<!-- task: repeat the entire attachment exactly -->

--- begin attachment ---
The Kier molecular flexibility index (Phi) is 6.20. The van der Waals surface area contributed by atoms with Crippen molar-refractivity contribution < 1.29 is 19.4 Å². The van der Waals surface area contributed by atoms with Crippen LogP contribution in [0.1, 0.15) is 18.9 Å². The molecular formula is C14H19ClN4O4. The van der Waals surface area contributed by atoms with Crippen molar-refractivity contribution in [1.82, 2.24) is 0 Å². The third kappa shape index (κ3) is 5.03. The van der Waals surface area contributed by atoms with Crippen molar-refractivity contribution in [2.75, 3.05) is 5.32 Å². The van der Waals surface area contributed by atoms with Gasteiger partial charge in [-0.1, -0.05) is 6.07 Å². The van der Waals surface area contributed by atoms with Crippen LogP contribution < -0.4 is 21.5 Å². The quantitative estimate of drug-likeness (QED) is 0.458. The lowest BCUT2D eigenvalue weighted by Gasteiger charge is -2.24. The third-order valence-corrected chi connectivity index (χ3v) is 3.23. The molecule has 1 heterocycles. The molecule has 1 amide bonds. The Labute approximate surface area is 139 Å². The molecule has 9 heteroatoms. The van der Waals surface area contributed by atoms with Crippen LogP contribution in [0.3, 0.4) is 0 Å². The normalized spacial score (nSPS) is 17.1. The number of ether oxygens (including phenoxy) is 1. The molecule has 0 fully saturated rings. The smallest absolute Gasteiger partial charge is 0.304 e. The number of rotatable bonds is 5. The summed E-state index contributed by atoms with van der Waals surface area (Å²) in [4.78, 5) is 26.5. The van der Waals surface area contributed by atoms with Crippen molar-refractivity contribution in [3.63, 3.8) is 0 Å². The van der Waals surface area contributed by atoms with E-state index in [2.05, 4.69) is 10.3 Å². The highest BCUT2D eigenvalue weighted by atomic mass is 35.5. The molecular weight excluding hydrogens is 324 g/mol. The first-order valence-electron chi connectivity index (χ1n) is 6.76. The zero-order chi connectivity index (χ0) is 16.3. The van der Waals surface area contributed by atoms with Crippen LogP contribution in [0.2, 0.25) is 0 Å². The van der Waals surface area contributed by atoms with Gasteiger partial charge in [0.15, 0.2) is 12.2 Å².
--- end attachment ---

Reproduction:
The Kier molecular flexibility index (Phi) is 6.20. The van der Waals surface area contributed by atoms with Crippen molar-refractivity contribution < 1.29 is 19.4 Å². The van der Waals surface area contributed by atoms with Crippen LogP contribution in [0.1, 0.15) is 18.9 Å². The molecular formula is C14H19ClN4O4. The van der Waals surface area contributed by atoms with Crippen molar-refractivity contribution in [1.82, 2.24) is 0 Å². The third kappa shape index (κ3) is 5.03. The van der Waals surface area contributed by atoms with Crippen molar-refractivity contribution in [2.75, 3.05) is 5.32 Å². The van der Waals surface area contributed by atoms with Gasteiger partial charge in [-0.1, -0.05) is 6.07 Å². The van der Waals surface area contributed by atoms with Crippen LogP contribution < -0.4 is 21.5 Å². The quantitative estimate of drug-likeness (QED) is 0.458. The lowest BCUT2D eigenvalue weighted by Gasteiger charge is -2.24. The third-order valence-corrected chi connectivity index (χ3v) is 3.23. The molecule has 1 heterocycles. The molecule has 1 amide bonds. The Labute approximate surface area is 139 Å². The molecule has 9 heteroatoms. The van der Waals surface area contributed by atoms with Crippen LogP contribution in [0.3, 0.4) is 0 Å². The normalized spacial score (nSPS) is 17.1. The number of ether oxygens (including phenoxy) is 1. The molecule has 0 fully saturated rings. The smallest absolute Gasteiger partial charge is 0.304 e. The number of rotatable bonds is 5. The summed E-state index contributed by atoms with van der Waals surface area (Å²) in [4.78, 5) is 26.5. The van der Waals surface area contributed by atoms with Crippen molar-refractivity contribution in [3.63, 3.8) is 0 Å². The van der Waals surface area contributed by atoms with E-state index in [2.05, 4.69) is 10.3 Å². The highest BCUT2D eigenvalue weighted by atomic mass is 35.5. The molecular weight excluding hydrogens is 324 g/mol. The first-order valence-electron chi connectivity index (χ1n) is 6.76. The zero-order chi connectivity index (χ0) is 16.3. The van der Waals surface area contributed by atoms with Crippen LogP contribution in [0.2, 0.25) is 0 Å². The van der Waals surface area contributed by atoms with Gasteiger partial charge in [0.15, 0.2) is 12.2 Å².